It is interesting to look at the two decisions considered in the Court of Appeal. The original award in Briggs was lower than the common law damage for one injury alone and the Court of Appeal allowed the cross-appeal against that award and increased £2,800 to £3,500.
The facts of Rabot and Briggs
In Rabot the claimant suffered whiplash injuries, soft tissue injuries to the cervical spine and lumbo-sacral area (tariff injuries) together with soft tissue injuries to both knees (non-tariff injuries). On 22 July 2021 a claim was commenced by means of a small claims notification form (“SCNF”) on the Official Injury Claim portal (“OIC”) which enables represented and unrepresented claimants to process and settle RTA related personal injury claims valued at no more than £5,000. Where the parties in such claims have been unable to achieve resolution, CPR PD 27B sets out the procedure to be followed. The relevant evidence will be contained in a Court Pack. In respect of a quantum only case with no uplift requested, PD 27B 3.7(3) states that: “The purpose of the Court Pack is to provide in one set of documents all the facts and evidence on which both parties intend to rely….”.
A medical report prepared on behalf of the claimant was included in the Court Pack. It identified the nature and duration of the injuries as being: injury to the cervical spine, resolution 8 to 10 months; injuries to the lumbo-sacral area, resolution 8 to 10 months; injuries to both knees, resolution 4 to 5 months; travel anxiety, resolution within 3 months. The claimant also experienced difficulty in a number of activities.
At the quantum only hearing before District Judge Hennessy (“the Judge”) the tariff award was assessed to be £1,390 and the non-tariff award to be £2,500, an overall figure of £3,890. Following the guidance of Pitchford LJ in Sadler, the Judge added the two figures and then “stepped back” in order to reach a final figure by making an appropriate deduction. The Judge identified the clear overlap between the injuries based upon the medical evidence and noted that in terms of loss of amenity there was nothing that could be attributed to the knee injuries alone. The ‘overall award’ was assessed to be £3,100.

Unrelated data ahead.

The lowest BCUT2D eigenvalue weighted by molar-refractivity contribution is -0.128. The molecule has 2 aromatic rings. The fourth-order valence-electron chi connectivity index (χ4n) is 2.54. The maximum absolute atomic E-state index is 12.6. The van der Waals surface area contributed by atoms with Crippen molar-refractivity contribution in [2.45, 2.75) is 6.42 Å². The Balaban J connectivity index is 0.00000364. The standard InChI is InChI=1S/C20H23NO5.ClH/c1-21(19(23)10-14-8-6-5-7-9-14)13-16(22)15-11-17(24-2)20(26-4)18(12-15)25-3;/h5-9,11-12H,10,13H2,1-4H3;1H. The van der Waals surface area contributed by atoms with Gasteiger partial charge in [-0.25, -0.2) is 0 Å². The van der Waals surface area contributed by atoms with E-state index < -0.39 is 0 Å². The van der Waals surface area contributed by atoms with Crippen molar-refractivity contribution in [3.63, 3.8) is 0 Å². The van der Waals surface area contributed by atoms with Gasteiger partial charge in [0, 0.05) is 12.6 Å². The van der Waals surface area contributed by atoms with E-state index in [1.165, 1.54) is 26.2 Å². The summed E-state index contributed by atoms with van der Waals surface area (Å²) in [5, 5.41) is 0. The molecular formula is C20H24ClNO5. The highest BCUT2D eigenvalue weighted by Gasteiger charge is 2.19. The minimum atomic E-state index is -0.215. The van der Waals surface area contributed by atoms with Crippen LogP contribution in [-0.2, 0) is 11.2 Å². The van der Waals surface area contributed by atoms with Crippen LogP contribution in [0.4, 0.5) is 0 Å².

The claimant suffered soft tissue injuries to the neck, upper and lower back (tariff injuries) and to the left elbow, knee and the hips (non-tariff injuries). His claim proceeded through the OIC. The injuries to the hips, chest and elbow resolved respectively within 1, 2 and 3 months. Resolution of further injuries was: the neck, 9 months; the knee, 6 months; the upper and lower back, 9 months. The claimant, a taxi driver, lost 4 days work.
(a) determine what each injury is;
(b) value each injury in accordance with whatever scheme/regime is appropriate;
(c) add them and then step back exercising the type of judicial discretion that judges have been doing over many years;
(d) reach a final figure by making an appropriate deduction (if any).
The Judge stated that the reduction has to be from the non-tariff amount given that the tariff valuation is fixed. She accepted that the overlap represented an overlap in PSLA recognised within each award. The judge noted that the majority of the pain, suffering and limited loss of amenity appeared to flow from the whiplash injury.
In Briggs the judge’s adjustment resulted in a total figure which was lower than the assessment for the non-tariff injury. Given the fact that the tariff award was lower than an award assessed pursuant to common law principles, I regard the adjustment as too great. In my view a reduction of £340 to the non-tariff award, giving a total award of £3,500 would represent appropriate compensation for the injuries sustained. To this extent, and subject to the views of the Master of the Rolls and Stuart-Smith LJ, I would allow the cross appeal in Briggs.